Red blood cells, in most countries, can be stored for up to 42 days, but numerous observational studies suggest that “older” blood may be harmful to recipients. In one of my favorite interviews, Nancy Heddle, lead author of the “INFORM study” (NEJM Oct 24, 2016) tells us why we shouldn’t worry!

Nancy Heddle

Nancy Heddle

Professor Nancy Heddle from McMaster University in Hamilton, ON joins me for a fascinating discussion on her recently published prospective, randomized, pragmatic, and HUGE study on the association of the age of transfused RBCs with in-hospital mortality. The study is called “INFORM,” and Nancy is the lead author. This is one of my favorite interviews!

Is “Old Blood” like Old Milk?

If you go into a grocery store to buy milk, you will notice that the grocers have placed the “oldest” milk at the front of the shelf, and the “freshest” milk at the back! Grocers are simply practicing a philosophy called “first in, first out” (FIFO) that minimizes the number of products that expire. Blood banks follow pretty much the same strategy with blood for transfusion (with some exceptions).

A number of years ago, scientists noticed that the appearance and other features of blood at the end of its allowable storage period (“shelf life”) was decidedly NOT the same as at the beginning! Structural, biochemical, and various immunologic changes were described, and quite frankly, it all sounded really scary! In response, a few randomized trials and many more observational, retrospective studies were published. The randomized trials failed to show much of an association between older blood and bad stuff happening, but were underpowered. The observational studies, on the other hand, definitely made blood bankers and clinicians alike worry that something bad was happening (but came with the usual warnings about making too many conclusions based on retrospective studies). The jury was out, and we needed help to resolve the differences!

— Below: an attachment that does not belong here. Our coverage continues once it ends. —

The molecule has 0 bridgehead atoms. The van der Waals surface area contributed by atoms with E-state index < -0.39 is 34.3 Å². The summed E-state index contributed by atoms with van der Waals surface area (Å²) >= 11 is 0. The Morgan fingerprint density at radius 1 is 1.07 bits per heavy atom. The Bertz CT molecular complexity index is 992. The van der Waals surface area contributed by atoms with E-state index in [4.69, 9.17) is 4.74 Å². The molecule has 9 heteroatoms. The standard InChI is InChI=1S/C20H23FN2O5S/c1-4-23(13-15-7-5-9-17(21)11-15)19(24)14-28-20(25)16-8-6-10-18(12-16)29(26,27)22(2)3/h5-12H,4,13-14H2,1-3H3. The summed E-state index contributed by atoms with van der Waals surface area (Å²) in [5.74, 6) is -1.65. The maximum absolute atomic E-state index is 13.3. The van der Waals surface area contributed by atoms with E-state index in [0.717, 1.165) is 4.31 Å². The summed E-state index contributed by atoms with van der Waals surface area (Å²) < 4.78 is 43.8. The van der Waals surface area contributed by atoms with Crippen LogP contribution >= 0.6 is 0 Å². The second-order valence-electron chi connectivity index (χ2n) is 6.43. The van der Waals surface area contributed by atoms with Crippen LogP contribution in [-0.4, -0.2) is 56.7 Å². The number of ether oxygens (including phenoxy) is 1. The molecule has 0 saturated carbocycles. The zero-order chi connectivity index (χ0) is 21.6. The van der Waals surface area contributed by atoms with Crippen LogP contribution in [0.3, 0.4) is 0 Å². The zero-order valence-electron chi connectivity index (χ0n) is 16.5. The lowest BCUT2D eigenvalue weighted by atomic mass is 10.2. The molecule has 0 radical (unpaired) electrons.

INFORM, like several other recently published randomized studies such as “RECESS” and “ABLE” (references below), was designed to look prospectively at the issue and determine whether there was evidence that blood bankers needed to change practices. INFORM is the largest and most inclusive randomized study on this issue published, and Professor Heddle takes us through the philosophy, structure, and results of the study! I’ll give you a hint: Blood banks’ current philosophy works! There are still some questions to be answered, but this study goes a long way toward ending the “age of blood” controversy! Check it out!

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DISCLAIMER and DISCLOSURES: The opinions expressed on this episode are those of my guest and I alone, and do not reflect those of the organizations with which either of us is affiliated. Professor Heddle wants you to know that INFORM was funded by the Canadian Institutes of Health Research (CIHR), and her research group receives funding from Canadian Blood Services and Health Canada. I (Dr. Chaffin) have no relevant disclosures for this episode.

The images below are generously provided by Professor Nancy Heddle.

Heddle Slide 1: Blood Storage Lesion
Heddle Slide 2: State of Evidence in 2010
Heddle Slide 3: Research Question for INFORM
Heddle Slide 4: Study Design for INFORM
Heddle Slide 5: INFORM Enrollment
Heddle Slide 6: Demographics (showing randomized groups)
Heddle Slide 7: Histogram of Storage Times for Both Groups
Heddle Slide 8: Results Showing No Significant Difference
Heddle Slide 9: INFORM Conclusions

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